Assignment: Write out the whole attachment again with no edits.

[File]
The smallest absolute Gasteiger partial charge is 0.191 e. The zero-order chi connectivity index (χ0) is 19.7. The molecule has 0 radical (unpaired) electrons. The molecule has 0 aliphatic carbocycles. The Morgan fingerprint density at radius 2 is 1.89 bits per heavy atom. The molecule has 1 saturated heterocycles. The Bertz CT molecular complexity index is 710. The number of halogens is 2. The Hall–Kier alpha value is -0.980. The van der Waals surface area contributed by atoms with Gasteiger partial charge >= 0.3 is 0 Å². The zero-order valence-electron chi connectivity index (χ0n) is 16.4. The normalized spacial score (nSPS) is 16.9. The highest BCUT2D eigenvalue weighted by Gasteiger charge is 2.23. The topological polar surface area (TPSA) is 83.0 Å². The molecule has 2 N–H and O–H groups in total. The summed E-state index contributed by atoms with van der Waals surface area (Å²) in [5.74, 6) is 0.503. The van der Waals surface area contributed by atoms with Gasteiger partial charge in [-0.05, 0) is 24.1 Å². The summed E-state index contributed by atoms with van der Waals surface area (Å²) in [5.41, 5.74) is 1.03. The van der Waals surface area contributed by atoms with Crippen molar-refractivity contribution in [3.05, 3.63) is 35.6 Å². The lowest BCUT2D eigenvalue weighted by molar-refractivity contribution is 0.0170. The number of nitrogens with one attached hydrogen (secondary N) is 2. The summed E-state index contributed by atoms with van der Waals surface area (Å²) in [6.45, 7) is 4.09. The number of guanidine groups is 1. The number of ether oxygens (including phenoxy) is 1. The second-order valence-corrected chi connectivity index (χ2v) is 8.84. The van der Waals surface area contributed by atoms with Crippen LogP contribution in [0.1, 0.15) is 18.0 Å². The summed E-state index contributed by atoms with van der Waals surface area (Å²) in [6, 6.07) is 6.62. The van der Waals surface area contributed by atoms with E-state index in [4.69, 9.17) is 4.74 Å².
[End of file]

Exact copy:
The smallest absolute Gasteiger partial charge is 0.191 e. The zero-order chi connectivity index (χ0) is 19.7. The molecule has 0 radical (unpaired) electrons. The molecule has 0 aliphatic carbocycles. The Morgan fingerprint density at radius 2 is 1.89 bits per heavy atom. The molecule has 1 saturated heterocycles. The Bertz CT molecular complexity index is 710. The number of halogens is 2. The Hall–Kier alpha value is -0.980. The van der Waals surface area contributed by atoms with Gasteiger partial charge >= 0.3 is 0 Å². The zero-order valence-electron chi connectivity index (χ0n) is 16.4. The normalized spacial score (nSPS) is 16.9. The highest BCUT2D eigenvalue weighted by Gasteiger charge is 2.23. The topological polar surface area (TPSA) is 83.0 Å². The molecule has 2 N–H and O–H groups in total. The summed E-state index contributed by atoms with van der Waals surface area (Å²) in [5.74, 6) is 0.503. The van der Waals surface area contributed by atoms with Gasteiger partial charge in [-0.05, 0) is 24.1 Å². The summed E-state index contributed by atoms with van der Waals surface area (Å²) in [5.41, 5.74) is 1.03. The van der Waals surface area contributed by atoms with Crippen molar-refractivity contribution in [3.05, 3.63) is 35.6 Å². The lowest BCUT2D eigenvalue weighted by molar-refractivity contribution is 0.0170. The number of nitrogens with one attached hydrogen (secondary N) is 2. The summed E-state index contributed by atoms with van der Waals surface area (Å²) in [6.45, 7) is 4.09. The number of guanidine groups is 1. The number of ether oxygens (including phenoxy) is 1. The second-order valence-corrected chi connectivity index (χ2v) is 8.84. The van der Waals surface area contributed by atoms with Crippen LogP contribution in [0.1, 0.15) is 18.0 Å². The summed E-state index contributed by atoms with van der Waals surface area (Å²) in [6, 6.07) is 6.62. The van der Waals surface area contributed by atoms with E-state index in [4.69, 9.17) is 4.74 Å².